Frontotemporal Dementia

Frontal or frontotemporal dementia is a less common subtype. Earlier, all such cases were thought to have Pick's bodies, a specific type of microscopic abnormality, but many cases of frontotemporal dementia do not show this lesion. The clinical features overlap with those of Alzheimer's disease, but ''frontal lobe disinhibition" signs are more prominent: overeating, sleeping excessively, hypersexuality, motor agitation, and impulsive and unpredictable behavior. Following damage to the temporal and frontal lobes, impulsive behaviors are unleashed from lower parts of the brain, as in the case of Phineas Gage, the railroad foreman whose frontal lobes were crushed by a tamping iron over a hundred years ago. For example, I remember a patient of mine with frontal lobe dementia who gained eighty pounds in one year and lost a hundred pounds in the next. These changes happened without any conscious effort on her part to either diet or put on weight. It was as if the appetite center in the hypothalamus (in a deep part of the brain) was receiving different inputs from the damaged frontal lobes in different calendar years. Some patients with frontal lobe dementia develop complete apathy and lethargy, a near vegetative existence. This can happen even when memory loss is only mild to moderate in severity.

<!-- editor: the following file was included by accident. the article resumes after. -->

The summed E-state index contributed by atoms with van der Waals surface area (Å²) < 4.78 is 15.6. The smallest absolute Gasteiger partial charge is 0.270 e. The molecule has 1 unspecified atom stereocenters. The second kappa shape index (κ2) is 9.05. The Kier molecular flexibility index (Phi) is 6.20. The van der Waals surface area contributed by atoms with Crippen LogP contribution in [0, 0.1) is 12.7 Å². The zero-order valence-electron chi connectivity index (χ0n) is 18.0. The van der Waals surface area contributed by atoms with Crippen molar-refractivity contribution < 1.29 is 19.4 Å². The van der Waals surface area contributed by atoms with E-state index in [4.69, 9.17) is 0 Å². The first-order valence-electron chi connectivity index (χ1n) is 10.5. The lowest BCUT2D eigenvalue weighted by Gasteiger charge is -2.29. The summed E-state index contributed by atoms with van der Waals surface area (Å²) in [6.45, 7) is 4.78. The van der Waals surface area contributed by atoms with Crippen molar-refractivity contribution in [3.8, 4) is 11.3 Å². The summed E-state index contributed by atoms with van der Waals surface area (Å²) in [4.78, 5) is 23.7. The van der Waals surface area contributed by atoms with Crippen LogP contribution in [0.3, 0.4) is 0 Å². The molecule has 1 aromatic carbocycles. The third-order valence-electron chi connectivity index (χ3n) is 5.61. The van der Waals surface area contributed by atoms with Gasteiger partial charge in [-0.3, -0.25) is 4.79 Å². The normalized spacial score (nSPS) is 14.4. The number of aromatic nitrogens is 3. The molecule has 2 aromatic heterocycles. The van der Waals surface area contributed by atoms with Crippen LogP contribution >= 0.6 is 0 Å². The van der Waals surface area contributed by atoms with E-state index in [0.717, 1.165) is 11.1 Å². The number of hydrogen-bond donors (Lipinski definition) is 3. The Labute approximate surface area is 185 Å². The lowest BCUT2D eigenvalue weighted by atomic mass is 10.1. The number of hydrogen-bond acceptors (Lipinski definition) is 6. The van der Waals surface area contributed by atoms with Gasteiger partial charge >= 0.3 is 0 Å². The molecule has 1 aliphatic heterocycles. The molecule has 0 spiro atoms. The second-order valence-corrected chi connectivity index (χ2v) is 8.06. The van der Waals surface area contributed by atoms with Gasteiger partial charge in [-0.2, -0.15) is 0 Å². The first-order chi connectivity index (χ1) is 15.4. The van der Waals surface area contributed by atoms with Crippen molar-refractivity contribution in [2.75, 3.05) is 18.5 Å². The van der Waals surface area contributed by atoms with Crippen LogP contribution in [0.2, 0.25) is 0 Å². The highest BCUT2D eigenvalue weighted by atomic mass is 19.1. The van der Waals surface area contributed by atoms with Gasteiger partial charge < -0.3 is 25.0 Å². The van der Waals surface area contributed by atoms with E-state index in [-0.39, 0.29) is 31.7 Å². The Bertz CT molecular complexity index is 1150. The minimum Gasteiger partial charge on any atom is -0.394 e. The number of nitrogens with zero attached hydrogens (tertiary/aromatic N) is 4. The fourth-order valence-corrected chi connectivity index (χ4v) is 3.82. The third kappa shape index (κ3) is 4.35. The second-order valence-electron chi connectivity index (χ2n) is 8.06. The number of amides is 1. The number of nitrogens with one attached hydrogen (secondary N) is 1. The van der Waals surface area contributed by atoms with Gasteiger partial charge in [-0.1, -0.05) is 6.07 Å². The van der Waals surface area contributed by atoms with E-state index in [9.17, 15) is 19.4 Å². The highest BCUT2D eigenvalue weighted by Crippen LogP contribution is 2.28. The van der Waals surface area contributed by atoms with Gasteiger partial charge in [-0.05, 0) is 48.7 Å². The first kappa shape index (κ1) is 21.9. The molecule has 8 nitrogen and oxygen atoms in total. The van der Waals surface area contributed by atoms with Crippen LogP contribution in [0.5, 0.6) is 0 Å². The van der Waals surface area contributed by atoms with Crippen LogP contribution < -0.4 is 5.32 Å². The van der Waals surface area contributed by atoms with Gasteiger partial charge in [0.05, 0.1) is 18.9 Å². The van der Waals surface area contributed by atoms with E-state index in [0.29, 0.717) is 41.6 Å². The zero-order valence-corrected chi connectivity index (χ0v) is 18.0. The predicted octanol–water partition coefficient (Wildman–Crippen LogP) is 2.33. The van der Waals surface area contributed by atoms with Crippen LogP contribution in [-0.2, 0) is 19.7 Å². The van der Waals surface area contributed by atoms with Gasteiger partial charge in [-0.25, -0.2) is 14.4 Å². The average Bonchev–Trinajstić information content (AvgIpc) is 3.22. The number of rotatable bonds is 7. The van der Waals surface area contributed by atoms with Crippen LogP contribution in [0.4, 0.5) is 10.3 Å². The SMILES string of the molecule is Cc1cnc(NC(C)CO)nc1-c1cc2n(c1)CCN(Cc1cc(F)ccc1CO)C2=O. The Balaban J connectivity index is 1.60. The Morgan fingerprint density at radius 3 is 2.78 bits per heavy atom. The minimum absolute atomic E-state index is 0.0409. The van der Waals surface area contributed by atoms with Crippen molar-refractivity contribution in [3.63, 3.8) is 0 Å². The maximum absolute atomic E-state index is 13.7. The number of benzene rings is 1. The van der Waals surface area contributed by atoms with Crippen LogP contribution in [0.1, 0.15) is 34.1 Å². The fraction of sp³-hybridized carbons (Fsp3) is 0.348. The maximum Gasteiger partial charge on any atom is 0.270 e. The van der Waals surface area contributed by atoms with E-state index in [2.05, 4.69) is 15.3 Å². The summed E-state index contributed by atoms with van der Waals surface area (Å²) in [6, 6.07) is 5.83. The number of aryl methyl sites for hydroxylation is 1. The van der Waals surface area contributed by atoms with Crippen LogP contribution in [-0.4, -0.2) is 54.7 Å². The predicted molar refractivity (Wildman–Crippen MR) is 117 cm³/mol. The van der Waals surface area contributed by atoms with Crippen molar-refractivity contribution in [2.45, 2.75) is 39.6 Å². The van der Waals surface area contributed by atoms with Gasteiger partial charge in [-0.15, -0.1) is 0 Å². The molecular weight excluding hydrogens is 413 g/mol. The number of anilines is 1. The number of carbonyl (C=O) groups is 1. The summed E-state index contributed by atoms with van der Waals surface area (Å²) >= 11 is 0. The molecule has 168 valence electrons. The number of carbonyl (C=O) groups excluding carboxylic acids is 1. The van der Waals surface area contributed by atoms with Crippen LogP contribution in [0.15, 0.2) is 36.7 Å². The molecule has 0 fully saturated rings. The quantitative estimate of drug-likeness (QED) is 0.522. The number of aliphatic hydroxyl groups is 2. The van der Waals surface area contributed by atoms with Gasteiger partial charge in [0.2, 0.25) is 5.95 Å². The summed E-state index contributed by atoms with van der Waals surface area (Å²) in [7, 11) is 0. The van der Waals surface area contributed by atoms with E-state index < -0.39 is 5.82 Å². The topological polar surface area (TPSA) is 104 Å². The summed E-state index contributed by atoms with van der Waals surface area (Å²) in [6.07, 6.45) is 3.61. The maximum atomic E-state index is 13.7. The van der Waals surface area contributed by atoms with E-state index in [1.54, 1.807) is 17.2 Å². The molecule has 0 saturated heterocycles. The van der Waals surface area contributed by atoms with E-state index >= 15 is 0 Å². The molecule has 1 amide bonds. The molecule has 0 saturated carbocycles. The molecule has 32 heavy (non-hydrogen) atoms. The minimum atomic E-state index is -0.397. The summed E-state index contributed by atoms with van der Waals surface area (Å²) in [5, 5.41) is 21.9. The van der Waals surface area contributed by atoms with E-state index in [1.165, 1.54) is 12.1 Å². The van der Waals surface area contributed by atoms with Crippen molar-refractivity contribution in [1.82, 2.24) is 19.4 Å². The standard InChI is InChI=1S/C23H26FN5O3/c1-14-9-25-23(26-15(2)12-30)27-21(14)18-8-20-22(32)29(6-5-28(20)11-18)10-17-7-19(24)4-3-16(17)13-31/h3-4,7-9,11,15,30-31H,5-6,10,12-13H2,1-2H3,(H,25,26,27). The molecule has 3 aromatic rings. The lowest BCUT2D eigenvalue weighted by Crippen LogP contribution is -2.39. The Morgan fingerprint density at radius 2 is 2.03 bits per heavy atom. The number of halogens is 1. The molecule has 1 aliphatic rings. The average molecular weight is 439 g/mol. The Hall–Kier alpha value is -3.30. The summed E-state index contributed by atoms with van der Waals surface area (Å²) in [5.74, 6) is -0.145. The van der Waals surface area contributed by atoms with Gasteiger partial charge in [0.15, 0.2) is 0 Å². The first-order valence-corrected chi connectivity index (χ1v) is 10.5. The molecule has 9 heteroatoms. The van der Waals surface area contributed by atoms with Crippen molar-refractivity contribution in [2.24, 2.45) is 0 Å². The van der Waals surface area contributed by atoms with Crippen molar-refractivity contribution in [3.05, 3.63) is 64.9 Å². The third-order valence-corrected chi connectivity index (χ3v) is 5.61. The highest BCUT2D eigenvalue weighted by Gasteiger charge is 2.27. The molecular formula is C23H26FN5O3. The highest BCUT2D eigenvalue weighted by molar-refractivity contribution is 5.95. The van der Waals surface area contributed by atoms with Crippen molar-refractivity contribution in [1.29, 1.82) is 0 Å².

currently, there is no specific, approved treatment for either Lewy body disease or frontotemporal dementia.

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